Oracle Database 21c is the newest in a long line of relational databases going back to 1979. It is now a converged database, meaning that it supports relational, time series, graph, spatial, text, OLAP, XML, and JSON data all at once in the same database, and supports transactional, analytic, machine learning, IoT, streaming, and blockchain workloads. Oracle Database relies on Exadata appliances for its performance and many of its capabilities, such as automatic index creation and automatic database tuning, which are bundled into the Autonomous Database feature.

Oracle Database tries to compete with every other database in the world. Historically its on-premises prices were considered high by many customers, but moving from one database to another is non-trivial, and it sometimes took large enterprises multiple years to complete their migrations and end their Oracle contracts. Oracle’s cloud pricing now feels roughly competitive with high-performance commercial cloud database services such as SQL Azure and Amazon Aurora, but direct comparisons of pricing and performance among databases are difficult to make.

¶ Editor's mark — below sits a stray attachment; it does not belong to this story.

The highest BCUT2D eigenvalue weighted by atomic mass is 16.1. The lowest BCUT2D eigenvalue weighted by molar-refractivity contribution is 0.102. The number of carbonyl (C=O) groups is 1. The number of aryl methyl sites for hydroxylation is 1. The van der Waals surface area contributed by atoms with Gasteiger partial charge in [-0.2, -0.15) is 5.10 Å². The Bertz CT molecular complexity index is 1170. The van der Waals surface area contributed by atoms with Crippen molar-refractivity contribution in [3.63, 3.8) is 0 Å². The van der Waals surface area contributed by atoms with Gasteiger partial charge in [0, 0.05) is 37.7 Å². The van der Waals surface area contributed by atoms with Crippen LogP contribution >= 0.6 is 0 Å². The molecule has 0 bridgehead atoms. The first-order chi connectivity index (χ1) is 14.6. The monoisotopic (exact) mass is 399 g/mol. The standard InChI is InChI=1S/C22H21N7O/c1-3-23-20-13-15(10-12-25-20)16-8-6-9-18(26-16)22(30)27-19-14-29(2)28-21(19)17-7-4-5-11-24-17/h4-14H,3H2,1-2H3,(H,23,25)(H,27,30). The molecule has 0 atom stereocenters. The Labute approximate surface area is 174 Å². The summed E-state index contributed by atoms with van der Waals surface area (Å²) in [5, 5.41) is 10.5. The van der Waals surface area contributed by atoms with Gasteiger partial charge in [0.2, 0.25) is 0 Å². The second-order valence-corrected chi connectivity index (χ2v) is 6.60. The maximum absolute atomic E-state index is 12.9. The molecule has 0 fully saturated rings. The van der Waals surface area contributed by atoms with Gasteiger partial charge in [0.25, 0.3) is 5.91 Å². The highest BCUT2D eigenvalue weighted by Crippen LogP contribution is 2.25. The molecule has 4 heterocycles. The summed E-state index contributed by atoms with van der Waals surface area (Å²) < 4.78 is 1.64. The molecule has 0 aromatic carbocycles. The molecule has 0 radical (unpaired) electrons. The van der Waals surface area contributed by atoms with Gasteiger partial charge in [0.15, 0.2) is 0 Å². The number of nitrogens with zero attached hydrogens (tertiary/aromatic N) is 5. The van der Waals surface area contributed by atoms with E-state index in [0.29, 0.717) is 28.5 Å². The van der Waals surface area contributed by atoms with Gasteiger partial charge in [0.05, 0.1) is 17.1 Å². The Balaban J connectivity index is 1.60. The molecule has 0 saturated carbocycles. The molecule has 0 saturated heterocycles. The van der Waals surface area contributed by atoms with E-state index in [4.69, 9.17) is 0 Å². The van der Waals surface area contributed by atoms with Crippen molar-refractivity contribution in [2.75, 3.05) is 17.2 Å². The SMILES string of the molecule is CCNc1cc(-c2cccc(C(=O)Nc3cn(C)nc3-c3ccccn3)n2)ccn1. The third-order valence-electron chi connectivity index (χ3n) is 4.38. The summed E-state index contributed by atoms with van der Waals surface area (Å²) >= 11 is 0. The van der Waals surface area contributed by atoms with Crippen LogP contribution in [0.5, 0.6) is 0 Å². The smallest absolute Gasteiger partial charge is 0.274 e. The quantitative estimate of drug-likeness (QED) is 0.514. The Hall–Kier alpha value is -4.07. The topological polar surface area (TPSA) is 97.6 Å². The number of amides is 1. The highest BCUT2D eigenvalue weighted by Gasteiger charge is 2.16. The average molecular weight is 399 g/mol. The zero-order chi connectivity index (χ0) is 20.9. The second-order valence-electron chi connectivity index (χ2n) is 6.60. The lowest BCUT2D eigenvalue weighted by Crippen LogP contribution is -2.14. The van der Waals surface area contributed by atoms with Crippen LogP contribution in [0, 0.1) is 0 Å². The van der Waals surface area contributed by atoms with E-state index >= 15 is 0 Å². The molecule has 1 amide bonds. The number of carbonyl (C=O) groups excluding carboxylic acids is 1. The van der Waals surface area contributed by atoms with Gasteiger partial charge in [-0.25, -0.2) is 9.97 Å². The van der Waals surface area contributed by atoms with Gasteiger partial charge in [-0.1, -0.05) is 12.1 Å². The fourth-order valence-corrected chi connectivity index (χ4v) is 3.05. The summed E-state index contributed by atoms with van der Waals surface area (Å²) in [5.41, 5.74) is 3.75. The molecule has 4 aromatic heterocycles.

I’d suggest trying an always-free Oracle Autonomous Database cloud instance for basic functionality evaluations, and a larger Database Cloud Service instance to evaluate performance with significant amounts of data. Getting started with Oracle Database takes time, even for experienced DBAs and database programmers. I’d plan on taking at least a week to do an evaluation.

Cost: A few Oracle cloud services are free, and you can get a $300 credit when you open an account. After that, costs depend on resource usage. You can estimate your Oracle cloud costs online. Running an Exadata X8M rack on-premises starts at ~$100K plus Oracle Database user licenses; Oracle Cloud@Customer can change finances to usage-based billing.

Platform: Currently, Oracle Database 21c is only available in the Oracle Cloud. Later in 2021, it will also be available on-premises on various platforms, including Exadata hardware.

At a Glance
  • Oracle Database 21c is the newest in a long line of relational databases going back to 1979. It is now a converged database, meaning that it supports relational, time series, JSON, graph, spatial, text, OLAP, and XML data all at once in the same database, and supports transactional, analytic, machine learning, IoT, streaming, and blockchain workloads.

    Pros

    • Supports relational, time series, JSON, graph, spatial, text, OLAP, and XML data
    • Supports transactional, analytic, machine learning, IoT, streaming, and blockchain workloads
    • Cloud pricing is competitive
    • Machine learning and AutoML can run in-database
    • Multiple languages can run in-database including JavaScript

    Cons

    • Limited availability, currently only in Oracle Cloud
    • On-premises pricing has historically been viewed as high by customers